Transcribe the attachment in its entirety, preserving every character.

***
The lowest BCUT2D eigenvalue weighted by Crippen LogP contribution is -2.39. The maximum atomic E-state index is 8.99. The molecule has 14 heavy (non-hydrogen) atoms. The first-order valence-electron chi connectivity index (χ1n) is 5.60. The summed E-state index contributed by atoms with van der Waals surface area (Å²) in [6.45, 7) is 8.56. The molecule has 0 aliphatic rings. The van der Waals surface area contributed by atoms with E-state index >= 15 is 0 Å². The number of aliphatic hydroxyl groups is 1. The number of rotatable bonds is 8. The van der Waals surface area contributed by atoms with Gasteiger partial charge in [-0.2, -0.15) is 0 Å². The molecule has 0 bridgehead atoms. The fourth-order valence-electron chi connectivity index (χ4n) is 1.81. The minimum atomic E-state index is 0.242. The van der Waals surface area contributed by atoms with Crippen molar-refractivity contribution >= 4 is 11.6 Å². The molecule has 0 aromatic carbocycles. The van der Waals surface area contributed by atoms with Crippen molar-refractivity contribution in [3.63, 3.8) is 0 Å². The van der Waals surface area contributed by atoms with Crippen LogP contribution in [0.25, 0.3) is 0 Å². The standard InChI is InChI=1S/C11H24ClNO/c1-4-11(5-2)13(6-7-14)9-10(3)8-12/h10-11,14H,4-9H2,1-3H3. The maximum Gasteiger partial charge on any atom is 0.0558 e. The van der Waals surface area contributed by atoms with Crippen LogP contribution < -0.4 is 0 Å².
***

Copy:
The lowest BCUT2D eigenvalue weighted by Crippen LogP contribution is -2.39. The maximum atomic E-state index is 8.99. The molecule has 14 heavy (non-hydrogen) atoms. The first-order valence-electron chi connectivity index (χ1n) is 5.60. The summed E-state index contributed by atoms with van der Waals surface area (Å²) in [6.45, 7) is 8.56. The molecule has 0 aliphatic rings. The van der Waals surface area contributed by atoms with E-state index >= 15 is 0 Å². The number of aliphatic hydroxyl groups is 1. The number of rotatable bonds is 8. The van der Waals surface area contributed by atoms with Gasteiger partial charge in [-0.2, -0.15) is 0 Å². The molecule has 0 bridgehead atoms. The fourth-order valence-electron chi connectivity index (χ4n) is 1.81. The minimum atomic E-state index is 0.242. The van der Waals surface area contributed by atoms with Crippen molar-refractivity contribution >= 4 is 11.6 Å². The molecule has 0 aromatic carbocycles. The van der Waals surface area contributed by atoms with Crippen molar-refractivity contribution in [3.63, 3.8) is 0 Å². The van der Waals surface area contributed by atoms with Crippen LogP contribution in [0.25, 0.3) is 0 Å². The standard InChI is InChI=1S/C11H24ClNO/c1-4-11(5-2)13(6-7-14)9-10(3)8-12/h10-11,14H,4-9H2,1-3H3. The maximum Gasteiger partial charge on any atom is 0.0558 e. The van der Waals surface area contributed by atoms with Crippen LogP contribution < -0.4 is 0 Å².